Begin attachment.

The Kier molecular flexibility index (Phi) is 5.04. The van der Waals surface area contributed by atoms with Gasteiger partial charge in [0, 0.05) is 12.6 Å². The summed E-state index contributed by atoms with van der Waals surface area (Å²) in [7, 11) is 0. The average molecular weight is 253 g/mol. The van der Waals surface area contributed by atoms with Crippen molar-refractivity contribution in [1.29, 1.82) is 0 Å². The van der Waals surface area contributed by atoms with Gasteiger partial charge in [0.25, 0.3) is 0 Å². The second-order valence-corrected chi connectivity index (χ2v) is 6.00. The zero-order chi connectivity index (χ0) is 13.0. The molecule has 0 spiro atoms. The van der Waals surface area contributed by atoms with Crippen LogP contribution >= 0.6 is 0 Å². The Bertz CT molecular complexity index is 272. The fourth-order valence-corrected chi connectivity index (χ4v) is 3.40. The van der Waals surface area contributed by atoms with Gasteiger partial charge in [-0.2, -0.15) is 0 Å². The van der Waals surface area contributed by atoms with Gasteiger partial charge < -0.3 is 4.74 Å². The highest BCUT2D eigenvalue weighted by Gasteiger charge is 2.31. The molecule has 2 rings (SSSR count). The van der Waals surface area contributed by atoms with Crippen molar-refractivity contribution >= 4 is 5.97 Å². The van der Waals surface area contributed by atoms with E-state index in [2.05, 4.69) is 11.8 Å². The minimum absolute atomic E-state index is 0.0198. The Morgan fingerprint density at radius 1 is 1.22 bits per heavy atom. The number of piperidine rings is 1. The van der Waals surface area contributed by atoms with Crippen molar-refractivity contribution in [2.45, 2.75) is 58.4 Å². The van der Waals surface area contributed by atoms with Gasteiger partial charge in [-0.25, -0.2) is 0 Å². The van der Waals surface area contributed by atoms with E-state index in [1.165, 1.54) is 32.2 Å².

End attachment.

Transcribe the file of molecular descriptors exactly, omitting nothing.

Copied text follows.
The Kier molecular flexibility index (Phi) is 5.04. The van der Waals surface area contributed by atoms with Gasteiger partial charge in [0, 0.05) is 12.6 Å². The summed E-state index contributed by atoms with van der Waals surface area (Å²) in [7, 11) is 0. The average molecular weight is 253 g/mol. The van der Waals surface area contributed by atoms with Crippen molar-refractivity contribution in [1.29, 1.82) is 0 Å². The van der Waals surface area contributed by atoms with Gasteiger partial charge in [0.25, 0.3) is 0 Å². The second-order valence-corrected chi connectivity index (χ2v) is 6.00. The zero-order chi connectivity index (χ0) is 13.0. The molecule has 0 spiro atoms. The van der Waals surface area contributed by atoms with Crippen LogP contribution >= 0.6 is 0 Å². The Bertz CT molecular complexity index is 272. The fourth-order valence-corrected chi connectivity index (χ4v) is 3.40. The van der Waals surface area contributed by atoms with Gasteiger partial charge in [-0.2, -0.15) is 0 Å². The van der Waals surface area contributed by atoms with Gasteiger partial charge < -0.3 is 4.74 Å². The highest BCUT2D eigenvalue weighted by Gasteiger charge is 2.31. The molecule has 2 rings (SSSR count). The van der Waals surface area contributed by atoms with Crippen molar-refractivity contribution >= 4 is 5.97 Å². The van der Waals surface area contributed by atoms with E-state index in [2.05, 4.69) is 11.8 Å². The minimum absolute atomic E-state index is 0.0198. The Morgan fingerprint density at radius 1 is 1.22 bits per heavy atom. The number of piperidine rings is 1. The van der Waals surface area contributed by atoms with Crippen molar-refractivity contribution in [2.45, 2.75) is 58.4 Å². The van der Waals surface area contributed by atoms with Gasteiger partial charge in [-0.25, -0.2) is 0 Å². The van der Waals surface area contributed by atoms with E-state index in [1.165, 1.54) is 32.2 Å².